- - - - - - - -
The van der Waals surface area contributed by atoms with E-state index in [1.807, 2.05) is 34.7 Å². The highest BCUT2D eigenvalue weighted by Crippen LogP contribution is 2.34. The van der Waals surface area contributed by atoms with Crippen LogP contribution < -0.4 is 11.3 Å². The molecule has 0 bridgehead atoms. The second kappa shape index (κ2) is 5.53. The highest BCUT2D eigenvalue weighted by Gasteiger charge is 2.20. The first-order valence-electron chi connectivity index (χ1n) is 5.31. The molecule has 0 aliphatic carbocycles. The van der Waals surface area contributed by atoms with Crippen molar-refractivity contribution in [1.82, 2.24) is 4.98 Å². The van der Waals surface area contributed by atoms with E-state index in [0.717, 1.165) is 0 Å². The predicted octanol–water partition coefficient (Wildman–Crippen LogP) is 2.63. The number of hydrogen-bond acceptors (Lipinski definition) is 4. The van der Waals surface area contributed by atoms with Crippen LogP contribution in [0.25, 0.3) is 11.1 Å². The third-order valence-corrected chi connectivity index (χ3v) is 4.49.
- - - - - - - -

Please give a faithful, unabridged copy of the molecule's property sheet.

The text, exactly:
The van der Waals surface area contributed by atoms with E-state index in [1.807, 2.05) is 34.7 Å². The highest BCUT2D eigenvalue weighted by Crippen LogP contribution is 2.34. The van der Waals surface area contributed by atoms with Crippen LogP contribution < -0.4 is 11.3 Å². The molecule has 0 bridgehead atoms. The second kappa shape index (κ2) is 5.53. The highest BCUT2D eigenvalue weighted by Gasteiger charge is 2.20. The first-order valence-electron chi connectivity index (χ1n) is 5.31. The molecule has 0 aliphatic carbocycles. The van der Waals surface area contributed by atoms with Crippen molar-refractivity contribution in [1.82, 2.24) is 4.98 Å². The van der Waals surface area contributed by atoms with E-state index in [0.717, 1.165) is 0 Å². The predicted octanol–water partition coefficient (Wildman–Crippen LogP) is 2.63. The number of hydrogen-bond acceptors (Lipinski definition) is 4. The van der Waals surface area contributed by atoms with Crippen LogP contribution in [0.25, 0.3) is 11.1 Å². The third-order valence-corrected chi connectivity index (χ3v) is 4.49.